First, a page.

Bunds pulled lower by Treasuries’ sell-off

By Emily Flitter

LONDON (BestGrowthStock) – German government bonds slipped on Wednesday in light trading following a sell-off in U.S. Treasuries sparked by Tuesday’s poorly-bid auction of five-year Treasury notes.

Volume remained light enough that analysts were reluctant to assign too much meaning to the move in Bunds.

“We opened materially lower on the back of the sell-off in Treasuries and we’ve traded in a range since then,” said Havinder Sian, rate strategist at RBS Securities in London.

“The market is effectively waiting for the year-end to see what cash on the sidelines will do in the face of all of the event risk.”

Meanwhile, Italy sold short-term bonds and bills, with yields on both rising from previous similar sales.

Sian said Italy’s sale of 10-year bonds, set for Thursday, would be a more significant event than Wednesday’s auctions. Italian bonds weakened slightly ahead of the auction.

In the U.S., dealers took more than half of Tuesday’s $35 billion Treasury auction, with the high yield at 2.15 percent, 4.

“Bunds are likely to remain in a broad 124.00-126.00 range for the rest of the week with direction coming almost entirely from U.S. Treasuries,” said Everett Brown, bond strategist at IDEAglobal.

“The medium-term trend for both markets is down however, a trend which we think will resume in January with Treasuries underperforming on the way down.”

March Bund futures were 42 ticks lower at 124.77, although above levels seen in after-hours trading on Tuesday.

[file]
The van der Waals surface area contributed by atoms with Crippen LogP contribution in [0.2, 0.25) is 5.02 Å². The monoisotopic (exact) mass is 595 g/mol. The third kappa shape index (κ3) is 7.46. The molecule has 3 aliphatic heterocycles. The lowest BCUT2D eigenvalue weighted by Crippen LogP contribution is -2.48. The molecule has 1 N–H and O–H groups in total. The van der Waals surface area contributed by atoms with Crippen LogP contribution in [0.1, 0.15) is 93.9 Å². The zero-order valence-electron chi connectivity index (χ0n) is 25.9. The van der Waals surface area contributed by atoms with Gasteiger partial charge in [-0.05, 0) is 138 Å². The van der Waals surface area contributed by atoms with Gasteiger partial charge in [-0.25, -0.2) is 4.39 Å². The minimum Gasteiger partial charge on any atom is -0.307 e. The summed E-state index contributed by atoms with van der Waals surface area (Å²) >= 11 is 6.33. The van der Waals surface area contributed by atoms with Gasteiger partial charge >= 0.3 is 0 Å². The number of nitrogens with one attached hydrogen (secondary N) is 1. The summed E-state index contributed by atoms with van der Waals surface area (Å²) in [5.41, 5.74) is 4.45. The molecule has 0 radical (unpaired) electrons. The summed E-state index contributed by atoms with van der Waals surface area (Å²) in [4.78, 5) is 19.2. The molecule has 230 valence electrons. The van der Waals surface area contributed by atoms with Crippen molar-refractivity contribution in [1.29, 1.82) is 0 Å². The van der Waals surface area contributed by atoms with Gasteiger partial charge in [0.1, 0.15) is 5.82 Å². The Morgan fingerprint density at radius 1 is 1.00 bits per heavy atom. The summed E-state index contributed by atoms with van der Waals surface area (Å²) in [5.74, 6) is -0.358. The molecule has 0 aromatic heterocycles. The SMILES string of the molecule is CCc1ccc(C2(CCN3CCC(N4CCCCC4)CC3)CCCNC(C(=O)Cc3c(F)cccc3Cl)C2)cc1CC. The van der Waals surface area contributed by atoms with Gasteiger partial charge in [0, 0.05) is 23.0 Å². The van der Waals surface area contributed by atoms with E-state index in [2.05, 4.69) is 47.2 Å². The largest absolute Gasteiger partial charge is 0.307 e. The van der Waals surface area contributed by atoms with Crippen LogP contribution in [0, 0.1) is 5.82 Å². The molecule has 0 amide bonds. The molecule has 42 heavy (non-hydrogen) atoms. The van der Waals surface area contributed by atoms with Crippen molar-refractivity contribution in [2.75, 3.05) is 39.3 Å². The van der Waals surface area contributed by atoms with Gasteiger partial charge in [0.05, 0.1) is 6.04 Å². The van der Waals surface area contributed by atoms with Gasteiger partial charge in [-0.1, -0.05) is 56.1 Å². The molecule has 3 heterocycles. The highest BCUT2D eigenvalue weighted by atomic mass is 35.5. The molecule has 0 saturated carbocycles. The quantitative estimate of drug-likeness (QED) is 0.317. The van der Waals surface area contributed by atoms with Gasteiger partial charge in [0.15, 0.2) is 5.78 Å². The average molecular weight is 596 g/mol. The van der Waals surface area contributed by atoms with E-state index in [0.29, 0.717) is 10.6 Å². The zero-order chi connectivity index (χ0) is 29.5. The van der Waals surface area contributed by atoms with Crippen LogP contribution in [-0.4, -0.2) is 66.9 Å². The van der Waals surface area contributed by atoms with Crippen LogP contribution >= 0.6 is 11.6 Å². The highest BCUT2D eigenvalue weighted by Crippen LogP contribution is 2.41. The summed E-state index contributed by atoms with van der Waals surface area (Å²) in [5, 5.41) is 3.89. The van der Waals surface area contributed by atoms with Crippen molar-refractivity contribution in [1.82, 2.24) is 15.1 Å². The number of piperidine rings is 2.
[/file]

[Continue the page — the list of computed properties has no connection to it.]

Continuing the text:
UBS technical analyst Richard Adcock said a break below 124.36 could see the market move toward December’s low of 123.76.

Two-year German bond yields were half a basis point higher at 0.888 percent, with 10-year yields 3 bps higher at 3.02 percent.

But with many market participants out of the office over the holidays and many investors waiting until the new year to open fresh positions, trading in both core and peripheral euro zone debt was thin.

Peripheral yield spreads narrowed as Bunds bore the brunt of the Treasury-led sell-off, although illiquidity in non-core debt markets exaggerated any moves.

Pressure is expected to resume in the new year on Portugal and other euro zone states struggling to address the debt and banking problems at the heart of the region’s debt crisis.

Italy sold 3.5 billion euros of zero coupon bonds (CTZs) maturing in December 2012 as well as 8.

Yields at the bill auction were around 20 basis points higher than the last sale, while the zero-coupon bond sale attracted only slightly more bids than the amount on offer.

“The CTZs just about got covered but that’s just a reflection of the illiquid markets at this time of year and the fact that it was quite a large sale,” said Credit Agricole rate strategist Orlando Green.

“The bill yields reflect concerns about the credit worthiness of the euro zone periphery.”

(Additional reporting by Kirsten Donovan; Editing by Ruth Pitchford)

Bunds pulled lower by Treasuries’ sell-off